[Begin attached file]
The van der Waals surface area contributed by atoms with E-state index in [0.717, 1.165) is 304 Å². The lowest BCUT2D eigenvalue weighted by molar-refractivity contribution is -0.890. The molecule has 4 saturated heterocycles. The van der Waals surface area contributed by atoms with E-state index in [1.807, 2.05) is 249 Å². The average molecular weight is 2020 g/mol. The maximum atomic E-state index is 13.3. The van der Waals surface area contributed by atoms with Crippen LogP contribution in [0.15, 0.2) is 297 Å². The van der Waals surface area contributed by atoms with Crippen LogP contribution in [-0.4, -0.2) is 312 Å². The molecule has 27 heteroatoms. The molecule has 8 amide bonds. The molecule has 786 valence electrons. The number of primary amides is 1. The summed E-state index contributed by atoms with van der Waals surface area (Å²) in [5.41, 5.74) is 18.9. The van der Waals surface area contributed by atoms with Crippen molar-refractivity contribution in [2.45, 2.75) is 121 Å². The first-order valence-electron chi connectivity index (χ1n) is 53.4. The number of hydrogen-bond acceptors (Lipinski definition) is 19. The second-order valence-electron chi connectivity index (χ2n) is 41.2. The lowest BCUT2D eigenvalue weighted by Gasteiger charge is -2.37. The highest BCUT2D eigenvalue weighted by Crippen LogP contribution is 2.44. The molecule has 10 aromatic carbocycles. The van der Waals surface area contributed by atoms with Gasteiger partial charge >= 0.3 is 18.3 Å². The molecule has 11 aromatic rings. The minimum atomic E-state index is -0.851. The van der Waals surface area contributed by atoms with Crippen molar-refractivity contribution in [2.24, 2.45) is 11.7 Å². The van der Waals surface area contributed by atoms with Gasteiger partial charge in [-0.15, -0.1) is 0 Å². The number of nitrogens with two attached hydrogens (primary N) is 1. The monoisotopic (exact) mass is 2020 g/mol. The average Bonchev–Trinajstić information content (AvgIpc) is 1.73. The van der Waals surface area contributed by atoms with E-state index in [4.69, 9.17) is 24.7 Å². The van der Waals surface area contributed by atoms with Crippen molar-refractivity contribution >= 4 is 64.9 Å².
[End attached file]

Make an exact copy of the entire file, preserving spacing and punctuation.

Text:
The van der Waals surface area contributed by atoms with E-state index in [0.717, 1.165) is 304 Å². The lowest BCUT2D eigenvalue weighted by molar-refractivity contribution is -0.890. The molecule has 4 saturated heterocycles. The van der Waals surface area contributed by atoms with E-state index in [1.807, 2.05) is 249 Å². The average molecular weight is 2020 g/mol. The maximum atomic E-state index is 13.3. The van der Waals surface area contributed by atoms with Crippen LogP contribution in [0.15, 0.2) is 297 Å². The van der Waals surface area contributed by atoms with Crippen LogP contribution in [-0.4, -0.2) is 312 Å². The molecule has 27 heteroatoms. The molecule has 8 amide bonds. The molecule has 786 valence electrons. The number of primary amides is 1. The summed E-state index contributed by atoms with van der Waals surface area (Å²) in [5.41, 5.74) is 18.9. The van der Waals surface area contributed by atoms with Crippen molar-refractivity contribution in [2.45, 2.75) is 121 Å². The first-order valence-electron chi connectivity index (χ1n) is 53.4. The number of hydrogen-bond acceptors (Lipinski definition) is 19. The second-order valence-electron chi connectivity index (χ2n) is 41.2. The lowest BCUT2D eigenvalue weighted by Gasteiger charge is -2.37. The highest BCUT2D eigenvalue weighted by Crippen LogP contribution is 2.44. The molecule has 10 aromatic carbocycles. The van der Waals surface area contributed by atoms with Gasteiger partial charge >= 0.3 is 18.3 Å². The molecule has 11 aromatic rings. The minimum atomic E-state index is -0.851. The van der Waals surface area contributed by atoms with Crippen molar-refractivity contribution in [2.24, 2.45) is 11.7 Å². The van der Waals surface area contributed by atoms with Gasteiger partial charge in [-0.15, -0.1) is 0 Å². The number of nitrogens with two attached hydrogens (primary N) is 1. The monoisotopic (exact) mass is 2020 g/mol. The average Bonchev–Trinajstić information content (AvgIpc) is 1.73. The van der Waals surface area contributed by atoms with E-state index in [4.69, 9.17) is 24.7 Å². The van der Waals surface area contributed by atoms with Crippen molar-refractivity contribution >= 4 is 64.9 Å².